MCOOL and the Politics of Country-of-Origin Labeling

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In the United States, Mandatory Country-of-Origin Labeling (MCOOL) was brought into force in 2008. Because of the bill, American retailers must inform consumers about the country of origin of various classes of meat products including muscle cuts of beef, pork, and lamb, as well as chicken, fish products, and other perishable food items.

The common practice in most countries is that imported products are either labeled with a simple declaration of their country of origin, or are labeled under the name of the country that has added the last substantial amount of value (such as processing) to the product. The MCOOL provision is substantially different. It requires retailers to use one of four types of labels. In the process of determining the appropriate label, the origin of the animal, where it was raised, and the country in which it was slaughtered and processed must be determined, tracked, and recorded. Over the past several decades, Canada and the United States (as well as Mexico) have developed an integrated supply chain for many red meat products in which calves and young pigs may be born in one country, raised in another, and/or slaughtered on either side of the border. Because of this, the new MCOOL label imposes by necessity a tracking, segregating, and recording system that adds significant extra cost to the integrated system of meat production.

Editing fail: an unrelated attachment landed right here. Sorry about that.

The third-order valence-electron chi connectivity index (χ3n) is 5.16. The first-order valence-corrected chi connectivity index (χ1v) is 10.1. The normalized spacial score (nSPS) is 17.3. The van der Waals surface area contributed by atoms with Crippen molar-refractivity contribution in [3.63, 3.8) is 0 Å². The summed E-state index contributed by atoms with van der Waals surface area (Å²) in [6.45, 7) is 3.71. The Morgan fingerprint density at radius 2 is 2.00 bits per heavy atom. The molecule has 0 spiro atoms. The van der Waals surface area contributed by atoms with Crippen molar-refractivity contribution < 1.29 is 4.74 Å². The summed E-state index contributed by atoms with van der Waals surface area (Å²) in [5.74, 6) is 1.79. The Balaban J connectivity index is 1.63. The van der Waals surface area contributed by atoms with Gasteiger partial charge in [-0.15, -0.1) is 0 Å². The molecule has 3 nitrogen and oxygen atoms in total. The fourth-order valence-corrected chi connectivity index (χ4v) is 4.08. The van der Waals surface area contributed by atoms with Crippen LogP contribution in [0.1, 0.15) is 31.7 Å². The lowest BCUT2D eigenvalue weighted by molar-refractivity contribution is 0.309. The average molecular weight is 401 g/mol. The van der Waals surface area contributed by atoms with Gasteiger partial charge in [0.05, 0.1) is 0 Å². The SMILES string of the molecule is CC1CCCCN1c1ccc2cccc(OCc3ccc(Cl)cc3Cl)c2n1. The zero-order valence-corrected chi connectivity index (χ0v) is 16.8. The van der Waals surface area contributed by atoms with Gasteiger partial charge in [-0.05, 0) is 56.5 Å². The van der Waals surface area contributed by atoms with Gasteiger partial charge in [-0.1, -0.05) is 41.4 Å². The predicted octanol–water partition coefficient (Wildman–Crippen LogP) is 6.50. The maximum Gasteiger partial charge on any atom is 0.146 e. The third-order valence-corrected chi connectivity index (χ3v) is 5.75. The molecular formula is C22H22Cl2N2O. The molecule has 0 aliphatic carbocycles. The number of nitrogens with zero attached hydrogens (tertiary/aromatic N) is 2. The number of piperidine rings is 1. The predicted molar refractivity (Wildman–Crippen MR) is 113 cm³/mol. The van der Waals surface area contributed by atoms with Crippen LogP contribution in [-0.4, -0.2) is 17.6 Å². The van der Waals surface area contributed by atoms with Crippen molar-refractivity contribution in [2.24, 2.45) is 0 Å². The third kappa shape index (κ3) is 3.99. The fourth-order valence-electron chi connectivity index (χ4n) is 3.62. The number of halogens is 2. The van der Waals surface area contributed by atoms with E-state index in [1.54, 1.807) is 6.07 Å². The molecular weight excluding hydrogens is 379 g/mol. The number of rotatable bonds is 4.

This extra cost threatens the efficiency created over the years between Canada and the United States (and Mexico). Producers can now choose an 'all-American-all-the-time' product and in so doing avoid steep labeling costs. Contrary to what many legislators suggest this product is not necessarily of better quality, or derived from a safer animal or a better health standard, but just happens to have cheaper transaction costs due to the criteria and processes needed to implement MCOOL.

Since MCOOL went into force, Canadian cattle and hog exports to the United States have decreased by 42 and 25 percent respectively. This drop in trade affects the US nearly as much as it affects Canada as many American processors and packers are faced with a lack of supply. There is an additional impact on employment. The livestock industry directly contributes to over 100,000 jobs in Canada and indirectly to many others. Likewise, many jobs in the United States are jeopardized by this measure.

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